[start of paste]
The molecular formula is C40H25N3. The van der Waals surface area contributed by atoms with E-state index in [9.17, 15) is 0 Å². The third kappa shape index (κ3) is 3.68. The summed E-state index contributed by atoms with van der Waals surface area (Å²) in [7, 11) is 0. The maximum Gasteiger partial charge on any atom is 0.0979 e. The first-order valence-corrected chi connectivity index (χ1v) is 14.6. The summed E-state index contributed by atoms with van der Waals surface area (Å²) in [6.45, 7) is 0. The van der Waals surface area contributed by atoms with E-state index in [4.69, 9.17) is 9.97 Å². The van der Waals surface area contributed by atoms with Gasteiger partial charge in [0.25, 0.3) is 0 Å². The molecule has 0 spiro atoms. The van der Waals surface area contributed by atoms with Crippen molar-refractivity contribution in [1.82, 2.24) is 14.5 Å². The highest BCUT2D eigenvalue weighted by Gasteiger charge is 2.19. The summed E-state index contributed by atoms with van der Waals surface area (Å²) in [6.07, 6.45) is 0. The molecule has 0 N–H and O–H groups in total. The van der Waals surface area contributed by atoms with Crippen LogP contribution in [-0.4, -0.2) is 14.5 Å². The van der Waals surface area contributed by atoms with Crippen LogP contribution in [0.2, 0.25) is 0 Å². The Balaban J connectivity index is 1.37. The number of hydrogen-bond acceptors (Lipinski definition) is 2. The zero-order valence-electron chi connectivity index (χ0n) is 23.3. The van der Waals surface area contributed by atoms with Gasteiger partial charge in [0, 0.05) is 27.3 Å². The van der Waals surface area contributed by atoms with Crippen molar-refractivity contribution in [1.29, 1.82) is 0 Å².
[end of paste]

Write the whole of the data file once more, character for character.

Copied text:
The molecular formula is C40H25N3. The van der Waals surface area contributed by atoms with E-state index in [9.17, 15) is 0 Å². The third kappa shape index (κ3) is 3.68. The summed E-state index contributed by atoms with van der Waals surface area (Å²) in [7, 11) is 0. The maximum Gasteiger partial charge on any atom is 0.0979 e. The first-order valence-corrected chi connectivity index (χ1v) is 14.6. The summed E-state index contributed by atoms with van der Waals surface area (Å²) in [6.45, 7) is 0. The van der Waals surface area contributed by atoms with E-state index in [4.69, 9.17) is 9.97 Å². The van der Waals surface area contributed by atoms with Gasteiger partial charge in [0.25, 0.3) is 0 Å². The molecule has 0 spiro atoms. The van der Waals surface area contributed by atoms with Crippen molar-refractivity contribution in [1.82, 2.24) is 14.5 Å². The highest BCUT2D eigenvalue weighted by Gasteiger charge is 2.19. The summed E-state index contributed by atoms with van der Waals surface area (Å²) in [6.07, 6.45) is 0. The molecule has 0 N–H and O–H groups in total. The van der Waals surface area contributed by atoms with Crippen LogP contribution in [-0.4, -0.2) is 14.5 Å². The van der Waals surface area contributed by atoms with Crippen LogP contribution in [0.2, 0.25) is 0 Å². The Balaban J connectivity index is 1.37. The number of hydrogen-bond acceptors (Lipinski definition) is 2. The zero-order valence-electron chi connectivity index (χ0n) is 23.3. The van der Waals surface area contributed by atoms with Gasteiger partial charge in [0, 0.05) is 27.3 Å². The van der Waals surface area contributed by atoms with Crippen molar-refractivity contribution in [1.29, 1.82) is 0 Å².